At 7:00 a.m. we left the shadow of the Golden
Gate Bridge behind with two shells and six oars atop the van fully loaded with four
people, and one Guide Dog. We arrived in Los Angeles in the peak of traffic with a boat
which extended five feet beyond the car in front and back, trying not to impale the cars
ahead. At the California Yacht Club , sponsor of the race, all the rowers, escorts, and
organizers met to plan and discuss the upcoming events. Rowers met with their escorts to
discuss schedules and the logistics of transporting their shells. The highlight of the
evening was meeting Charles Hathaway, the originator of the race, who twenty-three years
ago, for his fiftieth birthday, he made the crossing in a low-tech rowboat in seventeen
|Aerial and Perry's
double shell is prepared for the drive.
Saturday morning we loaded our double along with another onto
the Sly Lady, a 46-foot sailboat owned by Tom Head. At 11:00 am I gave Deanne, my
Guide Dog, a female German Shepherd, a big hug and handed her over to my mother who would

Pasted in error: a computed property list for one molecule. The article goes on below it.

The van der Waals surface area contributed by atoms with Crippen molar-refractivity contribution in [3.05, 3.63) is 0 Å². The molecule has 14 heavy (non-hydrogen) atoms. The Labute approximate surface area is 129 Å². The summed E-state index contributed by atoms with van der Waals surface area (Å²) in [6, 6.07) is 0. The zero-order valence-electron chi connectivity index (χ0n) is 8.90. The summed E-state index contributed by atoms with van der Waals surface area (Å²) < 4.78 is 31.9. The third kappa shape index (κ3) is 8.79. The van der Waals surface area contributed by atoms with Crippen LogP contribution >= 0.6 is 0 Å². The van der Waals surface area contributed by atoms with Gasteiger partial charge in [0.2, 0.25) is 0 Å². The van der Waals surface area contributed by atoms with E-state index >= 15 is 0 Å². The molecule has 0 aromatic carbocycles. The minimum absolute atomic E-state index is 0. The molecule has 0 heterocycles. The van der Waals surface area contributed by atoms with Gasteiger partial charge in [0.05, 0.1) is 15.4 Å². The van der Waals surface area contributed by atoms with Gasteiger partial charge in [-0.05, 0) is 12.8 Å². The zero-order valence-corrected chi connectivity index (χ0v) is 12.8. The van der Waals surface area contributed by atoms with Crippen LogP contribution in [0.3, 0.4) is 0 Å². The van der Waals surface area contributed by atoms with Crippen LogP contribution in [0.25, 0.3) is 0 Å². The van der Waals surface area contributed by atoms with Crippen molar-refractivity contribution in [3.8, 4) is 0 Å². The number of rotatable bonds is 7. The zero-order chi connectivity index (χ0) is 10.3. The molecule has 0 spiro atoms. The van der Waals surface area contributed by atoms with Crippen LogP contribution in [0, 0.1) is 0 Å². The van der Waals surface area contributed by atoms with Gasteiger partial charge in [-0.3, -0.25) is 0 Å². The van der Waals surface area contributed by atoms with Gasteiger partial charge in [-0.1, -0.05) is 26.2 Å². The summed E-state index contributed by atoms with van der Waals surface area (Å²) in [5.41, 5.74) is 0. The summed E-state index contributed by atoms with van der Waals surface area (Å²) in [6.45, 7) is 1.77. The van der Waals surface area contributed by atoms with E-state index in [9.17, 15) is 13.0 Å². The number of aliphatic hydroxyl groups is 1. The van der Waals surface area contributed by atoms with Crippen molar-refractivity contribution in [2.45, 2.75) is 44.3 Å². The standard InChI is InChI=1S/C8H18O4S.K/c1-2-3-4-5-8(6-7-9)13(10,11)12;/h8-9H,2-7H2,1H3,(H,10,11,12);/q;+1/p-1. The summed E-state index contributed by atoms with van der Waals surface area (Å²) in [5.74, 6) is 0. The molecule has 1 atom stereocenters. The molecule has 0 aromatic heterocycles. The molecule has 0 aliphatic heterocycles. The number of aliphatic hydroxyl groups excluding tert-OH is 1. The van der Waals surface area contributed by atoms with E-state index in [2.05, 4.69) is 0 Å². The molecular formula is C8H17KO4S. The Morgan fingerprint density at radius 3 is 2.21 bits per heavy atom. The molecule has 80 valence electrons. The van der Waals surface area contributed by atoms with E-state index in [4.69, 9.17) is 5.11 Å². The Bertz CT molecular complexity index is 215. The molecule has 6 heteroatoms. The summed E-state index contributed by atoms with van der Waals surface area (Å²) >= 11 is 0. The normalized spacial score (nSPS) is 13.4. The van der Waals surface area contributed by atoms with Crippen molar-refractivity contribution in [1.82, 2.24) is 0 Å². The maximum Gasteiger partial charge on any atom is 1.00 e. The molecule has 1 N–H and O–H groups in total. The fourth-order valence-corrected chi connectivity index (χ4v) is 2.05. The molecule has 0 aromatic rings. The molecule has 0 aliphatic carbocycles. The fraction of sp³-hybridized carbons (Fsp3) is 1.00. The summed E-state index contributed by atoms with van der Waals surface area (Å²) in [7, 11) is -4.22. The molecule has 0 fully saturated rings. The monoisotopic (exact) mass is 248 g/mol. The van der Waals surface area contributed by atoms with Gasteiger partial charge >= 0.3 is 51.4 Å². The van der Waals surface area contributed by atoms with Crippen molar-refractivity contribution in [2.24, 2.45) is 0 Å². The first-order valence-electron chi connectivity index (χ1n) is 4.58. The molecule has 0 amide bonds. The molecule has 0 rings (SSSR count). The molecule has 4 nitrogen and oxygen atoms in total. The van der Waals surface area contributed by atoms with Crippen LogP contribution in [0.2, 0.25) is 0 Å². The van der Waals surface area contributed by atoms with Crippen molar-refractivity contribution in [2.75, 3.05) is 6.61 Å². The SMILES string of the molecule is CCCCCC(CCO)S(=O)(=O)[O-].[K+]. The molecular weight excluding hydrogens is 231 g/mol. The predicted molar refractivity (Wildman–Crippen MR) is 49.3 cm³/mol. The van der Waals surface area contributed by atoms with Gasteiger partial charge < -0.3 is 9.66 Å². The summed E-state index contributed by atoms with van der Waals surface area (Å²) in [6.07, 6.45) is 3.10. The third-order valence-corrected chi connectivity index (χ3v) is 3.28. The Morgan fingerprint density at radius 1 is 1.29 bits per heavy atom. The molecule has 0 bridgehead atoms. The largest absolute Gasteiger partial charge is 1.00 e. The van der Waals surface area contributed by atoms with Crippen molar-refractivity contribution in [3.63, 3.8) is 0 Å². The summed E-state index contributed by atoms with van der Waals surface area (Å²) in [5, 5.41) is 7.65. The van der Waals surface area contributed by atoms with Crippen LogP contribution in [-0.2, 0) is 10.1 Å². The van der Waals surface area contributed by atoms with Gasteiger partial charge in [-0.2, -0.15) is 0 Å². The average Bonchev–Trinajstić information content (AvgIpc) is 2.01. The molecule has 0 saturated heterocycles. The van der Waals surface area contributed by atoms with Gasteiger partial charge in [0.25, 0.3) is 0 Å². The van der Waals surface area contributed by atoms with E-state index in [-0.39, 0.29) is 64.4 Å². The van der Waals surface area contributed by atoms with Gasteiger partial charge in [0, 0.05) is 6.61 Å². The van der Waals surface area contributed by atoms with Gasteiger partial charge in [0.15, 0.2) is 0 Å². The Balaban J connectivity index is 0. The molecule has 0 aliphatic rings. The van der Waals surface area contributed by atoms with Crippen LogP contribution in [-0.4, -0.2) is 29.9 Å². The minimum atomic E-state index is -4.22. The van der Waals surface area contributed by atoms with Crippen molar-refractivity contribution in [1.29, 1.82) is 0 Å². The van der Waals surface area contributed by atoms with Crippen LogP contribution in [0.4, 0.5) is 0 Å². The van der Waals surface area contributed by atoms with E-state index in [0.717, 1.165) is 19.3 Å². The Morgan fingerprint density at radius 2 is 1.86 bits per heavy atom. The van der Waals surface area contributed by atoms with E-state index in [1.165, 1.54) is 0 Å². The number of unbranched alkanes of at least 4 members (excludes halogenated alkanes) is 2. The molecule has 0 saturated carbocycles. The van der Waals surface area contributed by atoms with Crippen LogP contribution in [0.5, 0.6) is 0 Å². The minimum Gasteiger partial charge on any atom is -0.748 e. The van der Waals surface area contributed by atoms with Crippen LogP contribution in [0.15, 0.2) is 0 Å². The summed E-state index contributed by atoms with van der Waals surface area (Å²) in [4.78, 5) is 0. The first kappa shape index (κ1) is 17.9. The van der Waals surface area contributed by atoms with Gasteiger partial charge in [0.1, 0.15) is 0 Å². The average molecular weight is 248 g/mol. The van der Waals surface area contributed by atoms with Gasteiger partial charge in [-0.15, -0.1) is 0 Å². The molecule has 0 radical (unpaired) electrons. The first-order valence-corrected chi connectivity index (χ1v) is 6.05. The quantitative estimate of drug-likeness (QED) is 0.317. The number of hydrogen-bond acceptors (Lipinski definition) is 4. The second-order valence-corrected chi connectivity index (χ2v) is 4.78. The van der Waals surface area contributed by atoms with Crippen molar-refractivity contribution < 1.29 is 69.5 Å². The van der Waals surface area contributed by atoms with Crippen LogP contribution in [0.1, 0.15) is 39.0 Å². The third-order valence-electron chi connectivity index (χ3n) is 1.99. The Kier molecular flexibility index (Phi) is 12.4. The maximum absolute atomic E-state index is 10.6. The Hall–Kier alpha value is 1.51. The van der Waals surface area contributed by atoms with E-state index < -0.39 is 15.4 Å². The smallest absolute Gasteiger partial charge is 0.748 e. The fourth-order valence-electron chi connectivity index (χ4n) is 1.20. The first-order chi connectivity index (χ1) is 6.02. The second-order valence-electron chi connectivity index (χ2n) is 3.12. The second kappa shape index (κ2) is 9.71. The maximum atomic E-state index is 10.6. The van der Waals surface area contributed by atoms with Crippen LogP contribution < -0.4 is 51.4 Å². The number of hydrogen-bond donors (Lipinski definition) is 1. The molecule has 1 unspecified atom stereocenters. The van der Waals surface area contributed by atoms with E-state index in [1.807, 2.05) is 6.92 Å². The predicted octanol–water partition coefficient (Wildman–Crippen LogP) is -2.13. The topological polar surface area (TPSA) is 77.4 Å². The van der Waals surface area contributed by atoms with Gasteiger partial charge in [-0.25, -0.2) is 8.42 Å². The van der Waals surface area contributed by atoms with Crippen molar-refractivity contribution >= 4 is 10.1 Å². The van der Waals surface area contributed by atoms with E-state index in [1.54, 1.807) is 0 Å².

dog-sit her for the next twenty-four hours. It took four long hours to motor to Catalina
Island. The reality of how far I would be rowing suddenly hit me and my anxiety grew as
the boat bounced over the swells. As we anchored in Catalinas Fourth of July Harbor,
I could hear the sounds of the water breaking against the shore and reflecting off the
sheer walls of the island.
|All packed up and ready to
head for Santa Catalina Island.
The pre-race meeting began at 6:00 p.m. and covered compass
headings, start times and details of the start. We all nervously ate the high carbohydrate
dinner and returned to our boats to try to get an early nights sleep. We met the
owners of our escort boat, the Melee, where Perry and I would sleep the few hours
until race time. Our gracious hosts, Bob, Beya, and Julie Shaffer, and Blazer, the family
dog, helped us feel at home and Blazer had to endure my constant attention because I
missed Deanne. I followed Perrys suggestion and wore my rowing clothes to bed so I
wouldnt have to change in the morning and quickly fell asleep with the sway of the
At 12:30 a.m. I awoke to the sound of howling winds and the rough
rocking of the boat. I couldnt imagine rowing in conditions like this - there must
be whitecaps! How could I get from the sailboat down to the rowing shell? Will they call
off the race? I listened to my book-on-tape and hoped I would fall back to sleep. I awoke
again to the sound of Perry crinkling the wrapper of a Power Bar at 3:15. It was time wake
up and do this thing.
Thankfully, the winds had completely died down and the water was
calm. With some help I lowered myself down into the dinghy and we motored over to the Sly